Using this interpretation, what the angels said was that Jesus would come in that generation (Matthew 23:36, 24:34, Luke 21:32), and he would keep coming again and again "on the clouds of heaven" (see 1:9) as he keeps reigning "until he has put all enemies under his feet" (1 Corinthians 15:25). Obviously the clouds are metaphorical, as in "You make the clouds your chariots" (Psalm 104:3) and "See, the Lord is riding on a swift cloud and comes to Egypt" (Isaiah 19:1, see Revelation 1:7). Nobody could take literally "Then I looked, and there was a white cloud, and seated on the cloud was one like the Son of Man, with a golden crown on his head, and a sharp sickle in his hand (Revelation 14:14).

1:12-26 The Choice of a Replacement for Judas

The ascension was at the end of forty days of Jesus' appearing to his disciples after the first Easter Sunday. Now in preparation for the founding of the church on the Day of Pentecost ten days later there had to be a twelfth apostle who would be a credible witness to the ministry of Jesus and the certainty of his resurrection (1:21-22). Anyone in the known world should be able to talk to any of these twelve male witnesses (by Jewish law the witness of a woman was still not considered decisive), question them, and be assured of the facts on which the good news was based.

1:12 Olivet is another name for the Mount of Olives, which stretched up from the Kidron Valley up past the Garden of Gethsemane to the Mount of the Ascension. A sabbath day's journey (a rabbinic interpretation of Exodus 16:29, 31:15-16, Numbers 35:5) was defined as a distance of 2000 cubits (888 meters, 1.19 kilometers).

1:13 The definite article (the upper room) suggests this could be the place where the last supper was held (Mark 14:15, Luke 22:12). It was now occupied by the remaining eleven apostles.

1:14 In the Introduction we noted the importance of prayer throughout the Book of Acts. Here Luke wants us to know that women were involved in the prayer ministry (as in 12:12). And by now Jesus brothers, who previously could not believe he was the Messiah (John 7:5) had come to faith in him (see 1 Corinthians 15:7) and they also joined in this prayer.

1:15 Those who gathered together as disciples of Jesus in Jerusalem now numbered 120 persons. It seems unlikely they could all fit into the upper room, so they were probably now already meeting in the temple courts (as in 2:46, 3:11).

1:16-17 Peter may be thinking of David's experience of betrayal in one of the psalms , "Even my bosom friend in whom I trusted lifted the heel against me" (Psalm 41:9). And there may be a note of disappointment in the fact that Judas had been one of their number, was sent out on missions with them, and was even trusted to keep the common purse (John 12:6, 13:29).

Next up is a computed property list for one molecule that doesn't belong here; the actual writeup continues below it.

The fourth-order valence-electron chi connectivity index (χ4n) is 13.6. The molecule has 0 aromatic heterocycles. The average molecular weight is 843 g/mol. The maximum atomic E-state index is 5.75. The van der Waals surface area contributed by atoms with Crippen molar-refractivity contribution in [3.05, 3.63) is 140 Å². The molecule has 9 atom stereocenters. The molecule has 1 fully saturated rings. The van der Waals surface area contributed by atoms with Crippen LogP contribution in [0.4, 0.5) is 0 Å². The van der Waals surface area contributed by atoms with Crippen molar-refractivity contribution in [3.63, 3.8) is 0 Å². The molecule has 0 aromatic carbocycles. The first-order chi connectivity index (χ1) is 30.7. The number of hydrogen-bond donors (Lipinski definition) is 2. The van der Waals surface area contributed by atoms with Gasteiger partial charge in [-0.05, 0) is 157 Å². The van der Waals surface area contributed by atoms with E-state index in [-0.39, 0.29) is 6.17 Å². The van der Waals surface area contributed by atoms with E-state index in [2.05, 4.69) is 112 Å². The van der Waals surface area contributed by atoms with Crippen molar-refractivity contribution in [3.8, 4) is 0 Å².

1:18-19 Critics too easily suggest that this account of Judas' suicide contradicts "he went and hanged himself" (Matthew 27:5). The Greek verb apagcho means to strangle, and the middle tense used by Matthew can mean to choke, strangle oneself, or hang oneself. A simple explanation would be that Judas attempted suicide by hanging, and (as often occurs) the rope broke or came loose, and Judas "falling headlong" (1:18) crashed on to a sharp rock below, which burst open his abdomen. Those who assume contradictions between reliable New Testament witnesses forget that in our day the police and judges know that what actually happened is usually far more complicated than the reports given. .

Critics also claim that in Matthew's Gospel Judas took the betrayal money back to the temple, the priests used it to buy "the potter's field as a place to bury foreigners," and it was called the field of blood money. (Matthew 27:6-7, Acts 1:19). We could translate "Now this man procured for himself (Greek middle tense ktaomai) a field with the reward of his wickedness." That would mean Judas tried to commit suicide by hanging, but he actually died when he fell on a sharp rock and "his bowels gushed out." It is possible Judas was buried right there in the very field which was bought with the blood money he had received and then returned to the priests.

1:20 Again (as in 1:16) Peter was reminded of two verses from the psalms (Psalm 69:25, 109:8). People who are steeped in the Scriptures often make such connections without claiming that they are prophecies.

1:21-22 Peter reminds his hearers that a replacement for Judas must qualify as an eyewitness of Jesus' three year ministry from his baptism by John to his resurrection (see 1:4). Though Paul saw the Lord after the resurrection he never claimed to be an apostolic witness (see 13:31).

1:23-25 Two equally qualified candidates were proposed (Joseph the just, son of Saba, and Matthias). But there was nothing to choose between them, so the one hundred and twenty brothers and sisters (1:14-15) prayed for God to reveal which of these the Messiah wanted appointed.

1:26 When the Lord did not indicate his preference, the only solution was to put the two names in a pouch and see which was drawn (for other examples of this see Leviticus 16:8, Numbers 33:54, Joshua 7:16-18, 14:2, 1 Samuel 10:20-21, Esther 3:7, Proverbs 16:33, Jonah 1:7, Luke 1:9. In several of these cases God approved the practice). We know nothing about this unknown disciple except that his name (Hebrew mattitya) meant "gift of Yahweh" (yiheyeh is the third person, HE IS, of the Hebrew verb I AM which the Lord gave to Moses, Exodus 3:13-14. It is used as I AM in John 8:24, 28, 58, 18:5-6).

Chapter 2